Estrogen receptor alpha prevents bladder cancer development via INPP4B inhibited Akt pathway in vitro and in vivo

Iawen Hsu, Chiuan Ren Yeh, Spencer Slavin, Hiroshi Miyamoto, George J. Netto, Yu Chieh Tsai, Mesut Muyan, Xue Ru Wu, Edward M. Messing, Elizabeth A. Guancial, Shuyuan Yeh

Research output: Contribution to journalArticlepeer-review


Clinical reports show males have a higher bladder cancer (BCa) incidence than females. The sexual difference of BCa occurrence suggests that estrogen and its receptors may affect BCa development. Estrogen receptor alpha (ERa) is the classic receptor to convey estrogen signaling, however, the function of ERa in BCa development remains largely unknown. To understand the in vivo role of ERa in BCa development, we generated total and urothelial specific ERa knockout mice (ERaKO) and used the pre-carcinogen BBN to induce BCa. Earlier reports showed that ERa promotes breast and ovarian cancers in females. Surprisingly and of clinical importance, our results showed that ERa inhibits BCa development and loss of the ERa gene results in an earlier onset and higher incidence of BBN-induced in vivo mouse BCa. Supportively, carcinogen induced malignant transformation ability was reduced in ERa expressing urothelial cells as compared to ERa negative cells. Mechanism studies suggest that ERa could control the expression of INPP4B to reduce AKT activity and consequently reduce BCa cell growth. In addition, IHC staining of clinical sample analyses show that INPP4B expression, in correlation with reduced ERa, is significantly reduced in human BCa specimens. Together, this is the first report using the in vivo cre-loxP gene knockout mouse model to characterize ERa roles in BCa development. Our studies provide multiple in vitro cell studies and in vivo animal model data as well as human BCa tissue analyses to prove ERa plays a protective role in BCa initiation and growth at least partly via modulating the INPP4B/Akt pathway.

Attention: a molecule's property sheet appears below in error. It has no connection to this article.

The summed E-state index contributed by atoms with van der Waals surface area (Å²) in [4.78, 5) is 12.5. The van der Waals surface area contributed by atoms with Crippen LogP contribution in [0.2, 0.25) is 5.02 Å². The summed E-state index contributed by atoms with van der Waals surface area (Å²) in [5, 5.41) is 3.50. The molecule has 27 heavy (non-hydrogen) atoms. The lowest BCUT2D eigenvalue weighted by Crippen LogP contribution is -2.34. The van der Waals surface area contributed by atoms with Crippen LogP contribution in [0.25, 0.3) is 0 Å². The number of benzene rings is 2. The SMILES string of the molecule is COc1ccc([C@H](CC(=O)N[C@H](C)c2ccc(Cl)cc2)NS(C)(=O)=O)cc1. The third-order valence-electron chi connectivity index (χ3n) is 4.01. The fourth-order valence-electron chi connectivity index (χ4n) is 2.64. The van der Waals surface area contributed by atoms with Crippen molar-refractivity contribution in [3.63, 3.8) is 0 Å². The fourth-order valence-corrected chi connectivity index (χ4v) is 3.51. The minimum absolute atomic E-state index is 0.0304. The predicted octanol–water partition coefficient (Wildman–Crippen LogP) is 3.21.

Original languageEnglish (US)
Pages (from-to)7917-7935
Number of pages19
Issue number17
StatePublished - 2014

ASJC Scopus subject areas

  • Oncology


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